THERE HAS been a wealth of automotive erotica over the course of The Crown’s four seasons: Prince Charles sitting in an idling DB6 Volante as he talks to a besotted Princess Diana; Lady Spencer’s own Austin Mini Metro, from the days before she was the Princess of Wales; the Queen driving Margaret Thatcher across the Scottish Highlands in a Series 3 Land Rover; and Prince Philip ambling through gates of Buckingham Palace in a Lagonda 3-Litre — a car that sold for around £330,000 at auction in 2016.
One car we haven’t seen, however, is the Jaguar 420 owned by Lord Mountbatten — also known as “Uncle Dickie” — Prince Philip’s mother’s brother and former leader of the UK’s defence staff. The car is headed for sale at Sotheby’s at the end of this month, and is expected to fetch a far more reasonable price than Philip’s Lagonda: somewhere between £10,000 and £20,000.
Despite selling well during its admittedly short production run, the 420 has been somewhat forgotten in the annals of Jaguar’s history, eclipsed by other 1960s models such as the Mk.2 and, of course, the E-type.
Lord Mountbatten’s Jaguar 420 is powered by the same 4.2-litre straight-six engine used in the Series 1 and 2 E-type (albeit with one fewer carburettor), as well as the range-topping Mark X saloon, from which it took a number of design cues. In the 420, the engine puts out a claimed 245bhp — not at all shabby for the era.
The model going up for sale at the end of the month left the Jaguar factory in February 1967, with the first clue to its ownership being its paint code: LSC 32872, or “Mountbatten Blue”. The car was a gift to Mountbatten from his wife, Edwina, who bought him a number of other cars, including a Rolls-Royce as a wedding gift.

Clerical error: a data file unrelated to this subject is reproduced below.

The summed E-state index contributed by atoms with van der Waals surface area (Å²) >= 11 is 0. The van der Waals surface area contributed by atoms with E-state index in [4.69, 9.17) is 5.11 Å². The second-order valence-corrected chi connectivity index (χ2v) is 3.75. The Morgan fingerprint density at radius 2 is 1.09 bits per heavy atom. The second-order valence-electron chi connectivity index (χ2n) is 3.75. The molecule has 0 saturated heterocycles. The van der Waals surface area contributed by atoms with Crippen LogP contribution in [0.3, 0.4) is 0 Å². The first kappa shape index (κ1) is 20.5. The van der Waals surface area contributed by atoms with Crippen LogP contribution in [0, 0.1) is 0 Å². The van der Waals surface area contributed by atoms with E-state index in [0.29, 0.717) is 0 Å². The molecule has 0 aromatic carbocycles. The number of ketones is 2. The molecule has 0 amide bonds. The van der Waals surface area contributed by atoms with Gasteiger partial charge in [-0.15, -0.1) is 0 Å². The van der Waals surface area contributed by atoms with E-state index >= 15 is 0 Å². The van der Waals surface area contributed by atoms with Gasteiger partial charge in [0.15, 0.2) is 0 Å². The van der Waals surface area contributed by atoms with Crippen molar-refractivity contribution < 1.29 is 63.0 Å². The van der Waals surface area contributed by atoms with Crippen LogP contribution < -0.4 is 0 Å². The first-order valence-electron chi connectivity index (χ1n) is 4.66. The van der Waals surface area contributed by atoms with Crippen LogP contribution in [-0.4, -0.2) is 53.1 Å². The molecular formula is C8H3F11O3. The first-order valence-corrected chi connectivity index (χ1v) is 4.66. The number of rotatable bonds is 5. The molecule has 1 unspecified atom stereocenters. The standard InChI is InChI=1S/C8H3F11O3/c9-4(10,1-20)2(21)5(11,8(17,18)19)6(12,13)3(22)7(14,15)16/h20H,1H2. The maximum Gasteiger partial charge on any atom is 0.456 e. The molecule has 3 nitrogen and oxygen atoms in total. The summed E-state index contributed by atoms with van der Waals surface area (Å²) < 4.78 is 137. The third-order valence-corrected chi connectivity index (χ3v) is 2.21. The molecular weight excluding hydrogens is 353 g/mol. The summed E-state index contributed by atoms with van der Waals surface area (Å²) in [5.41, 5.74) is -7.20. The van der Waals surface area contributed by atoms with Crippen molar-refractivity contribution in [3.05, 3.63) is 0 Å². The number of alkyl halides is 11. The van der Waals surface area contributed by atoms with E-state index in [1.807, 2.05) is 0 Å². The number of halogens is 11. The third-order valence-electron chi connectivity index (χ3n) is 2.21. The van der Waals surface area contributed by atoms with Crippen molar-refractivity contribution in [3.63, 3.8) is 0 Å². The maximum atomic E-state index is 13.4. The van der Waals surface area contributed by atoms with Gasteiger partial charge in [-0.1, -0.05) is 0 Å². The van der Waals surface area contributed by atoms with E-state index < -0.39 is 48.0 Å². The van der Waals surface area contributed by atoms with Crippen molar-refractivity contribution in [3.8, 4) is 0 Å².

Mountbatten was assassinated by the IRA in 1979. The car forms a part of a 384-item collection of art, jewellery and furnishings that belonged to his family.
The car still bears the Mountbatten insignia in several places including the passenger and driver doors, though it no longer bears his personal radiator mascot — a sailor waving a flag, presumably a nod to his nearly lifelong association with the Royal Navy — with the seller instead opting to adorn the car with the traditional pouncing cat.
There is also a mounting above the windscreen that hints at the car’s regal origins — it was installed to carry a crown, which acted as a signal to police not to stop the driver while speeding.
The Financial Times quoted an entry from Mountbatten’s diary, written after the Duke of Windsor’s funeral in 1972: “I drove myself up in the Jaguar. I had put the red crown up so as to have no trouble with the police and drove at very high speed, so much so that I reached the outskirts of old Windsor in just over one hour.”
If he were driving from Broadlands, his family home near Southampton, that’s 66 miles by road — not a shabby average speed, especially on the 1972 road network.
If you’ve got a spare ten or twenty grand going spare, bidding on Mountbatten’s Jaguar 420 opens on March 12 on the Sotheby’s website.
- After reading that Lord Mountbatten’s Jaguar 420 is up for sale, you might be interested in reading about Sean Connery’s BMW 635 CSi, which went up for sale in January.
- In December, classic car insurance provider Hagerty named its 10 classic car investments for 2021.
- A trio of amazing Alfa Romeo BAT concept cars went under the hammer in October.